Sunspot 1476 is crackling with solar flares, soon in geoeffective position

Sunspot 1476 is crackling with solar flares, soon in geoeffective position

Sunspot 1476  is crackling with impulsive solar flares. Multiple mid level C-Class flares have been detected along with an impulsive M1.3 solar flare at 17:47 UTC. Solar activity is now at moderate levels. New and active Sunspot 1476 has produced three low-level M-Class flares thus far. There will continue to be a chance for more moderate solar flares in coming days when it will be in position to generate Earth-directed solar flares and coronal mass ejections (CMEs).



R1 Radio Blackout  alert is issued by NOAA/SWPC. Right now, NOAA/SWPC estimates that there is 70% chances of M-class solar flare and 5% for X-class solar flare events.


Joint USAF/NOAA Report of Solar and Geophysical Activity (06 May 2012)

Solar activity has been at moderate levels for the past 24 hours with three impulsive, low-level M-class events observed from Region 1476 (N10E63). The largest event was an M1/1n at 06/1747Z. Region 1476 has rotated further into view and is now classified as a Fhi/beta-gamma sunspot group with an area of around 760 millionths. Three filament eruptions were also observed in the past 24 hours, but none appear to have an earthward directed component. No new regions were numbered today. Solar activity is expected to be at low to moderate levels for the next three days (07 - 09 May) as Region 1476 continues to evolve and rotate further onto the visible disk.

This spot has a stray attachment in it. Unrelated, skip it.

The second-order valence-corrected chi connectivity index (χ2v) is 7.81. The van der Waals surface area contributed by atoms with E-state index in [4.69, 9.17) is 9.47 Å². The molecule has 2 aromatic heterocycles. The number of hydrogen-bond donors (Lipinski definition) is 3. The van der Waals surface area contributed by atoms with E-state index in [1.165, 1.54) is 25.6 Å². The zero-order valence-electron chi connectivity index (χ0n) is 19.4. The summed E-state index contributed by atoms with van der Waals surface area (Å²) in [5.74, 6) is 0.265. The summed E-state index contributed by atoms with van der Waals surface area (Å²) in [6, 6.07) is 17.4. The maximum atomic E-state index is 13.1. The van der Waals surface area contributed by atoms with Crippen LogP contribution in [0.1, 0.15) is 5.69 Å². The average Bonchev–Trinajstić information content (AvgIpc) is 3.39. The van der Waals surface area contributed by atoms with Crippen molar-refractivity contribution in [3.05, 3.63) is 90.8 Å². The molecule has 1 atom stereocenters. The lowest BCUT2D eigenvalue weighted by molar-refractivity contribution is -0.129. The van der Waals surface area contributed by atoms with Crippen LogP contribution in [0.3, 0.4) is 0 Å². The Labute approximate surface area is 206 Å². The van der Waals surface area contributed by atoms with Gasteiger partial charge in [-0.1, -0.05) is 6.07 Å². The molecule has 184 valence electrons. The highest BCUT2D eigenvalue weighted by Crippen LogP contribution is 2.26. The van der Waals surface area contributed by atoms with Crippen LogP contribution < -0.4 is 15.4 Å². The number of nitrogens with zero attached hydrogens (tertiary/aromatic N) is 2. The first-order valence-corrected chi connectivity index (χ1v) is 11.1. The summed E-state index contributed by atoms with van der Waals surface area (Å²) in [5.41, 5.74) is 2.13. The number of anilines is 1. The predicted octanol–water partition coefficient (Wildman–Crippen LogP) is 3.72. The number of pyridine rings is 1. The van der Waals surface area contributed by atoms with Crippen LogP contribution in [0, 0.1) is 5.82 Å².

The geomagnetic field has been at mostly quiet levels for the past 24 hours. The geomagnetic field is expected to be at quiet to unsettled levels on days one and two (07 - 08 May) due to a solar sector boundary crossing and the possible arrival of a CME, observed lifting off the solar disk on 05 May. A slight increase to quiet to unsettled levels with a chance for an active period is expected on day three (09 May) as a corotating interactive region, in front of a high-speed solar wind stream, is expected to arrive here at Earth.

 

Tags: solar flare

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